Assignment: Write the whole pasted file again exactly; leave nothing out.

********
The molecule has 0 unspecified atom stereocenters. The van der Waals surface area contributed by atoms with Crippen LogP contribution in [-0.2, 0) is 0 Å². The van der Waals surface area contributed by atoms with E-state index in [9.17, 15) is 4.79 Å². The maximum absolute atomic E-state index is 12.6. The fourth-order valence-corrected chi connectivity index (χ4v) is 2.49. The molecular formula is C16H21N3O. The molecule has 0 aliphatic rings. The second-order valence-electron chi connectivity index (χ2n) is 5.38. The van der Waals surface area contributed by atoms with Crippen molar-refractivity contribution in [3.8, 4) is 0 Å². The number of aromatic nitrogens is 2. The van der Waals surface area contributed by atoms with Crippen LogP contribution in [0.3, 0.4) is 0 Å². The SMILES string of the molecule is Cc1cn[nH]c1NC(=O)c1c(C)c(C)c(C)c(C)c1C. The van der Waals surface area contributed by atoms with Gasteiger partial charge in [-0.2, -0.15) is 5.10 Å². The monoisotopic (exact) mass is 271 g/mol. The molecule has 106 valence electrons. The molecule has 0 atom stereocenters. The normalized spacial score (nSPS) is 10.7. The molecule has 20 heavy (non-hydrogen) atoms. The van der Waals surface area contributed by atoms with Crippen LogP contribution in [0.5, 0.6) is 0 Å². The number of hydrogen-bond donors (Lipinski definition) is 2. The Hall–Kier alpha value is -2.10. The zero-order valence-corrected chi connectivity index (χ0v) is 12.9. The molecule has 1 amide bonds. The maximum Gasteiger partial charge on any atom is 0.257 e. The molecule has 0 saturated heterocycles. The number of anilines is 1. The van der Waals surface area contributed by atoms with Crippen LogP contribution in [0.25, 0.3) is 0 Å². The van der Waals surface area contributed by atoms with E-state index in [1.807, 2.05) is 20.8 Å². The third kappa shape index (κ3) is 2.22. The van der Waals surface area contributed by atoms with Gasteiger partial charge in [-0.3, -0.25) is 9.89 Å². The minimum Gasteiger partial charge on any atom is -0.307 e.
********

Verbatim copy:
The molecule has 0 unspecified atom stereocenters. The van der Waals surface area contributed by atoms with Crippen LogP contribution in [-0.2, 0) is 0 Å². The van der Waals surface area contributed by atoms with E-state index in [9.17, 15) is 4.79 Å². The maximum absolute atomic E-state index is 12.6. The fourth-order valence-corrected chi connectivity index (χ4v) is 2.49. The molecular formula is C16H21N3O. The molecule has 0 aliphatic rings. The second-order valence-electron chi connectivity index (χ2n) is 5.38. The van der Waals surface area contributed by atoms with Crippen molar-refractivity contribution in [3.8, 4) is 0 Å². The number of aromatic nitrogens is 2. The van der Waals surface area contributed by atoms with Crippen LogP contribution in [0.3, 0.4) is 0 Å². The SMILES string of the molecule is Cc1cn[nH]c1NC(=O)c1c(C)c(C)c(C)c(C)c1C. The van der Waals surface area contributed by atoms with Gasteiger partial charge in [-0.2, -0.15) is 5.10 Å². The monoisotopic (exact) mass is 271 g/mol. The molecule has 106 valence electrons. The molecule has 0 atom stereocenters. The normalized spacial score (nSPS) is 10.7. The molecule has 20 heavy (non-hydrogen) atoms. The van der Waals surface area contributed by atoms with Crippen LogP contribution in [0.5, 0.6) is 0 Å². The number of hydrogen-bond donors (Lipinski definition) is 2. The Hall–Kier alpha value is -2.10. The zero-order valence-corrected chi connectivity index (χ0v) is 12.9. The molecule has 1 amide bonds. The maximum Gasteiger partial charge on any atom is 0.257 e. The molecule has 0 saturated heterocycles. The number of anilines is 1. The van der Waals surface area contributed by atoms with Crippen LogP contribution in [0.25, 0.3) is 0 Å². The van der Waals surface area contributed by atoms with E-state index in [1.807, 2.05) is 20.8 Å². The third kappa shape index (κ3) is 2.22. The van der Waals surface area contributed by atoms with Gasteiger partial charge in [-0.3, -0.25) is 9.89 Å². The minimum Gasteiger partial charge on any atom is -0.307 e.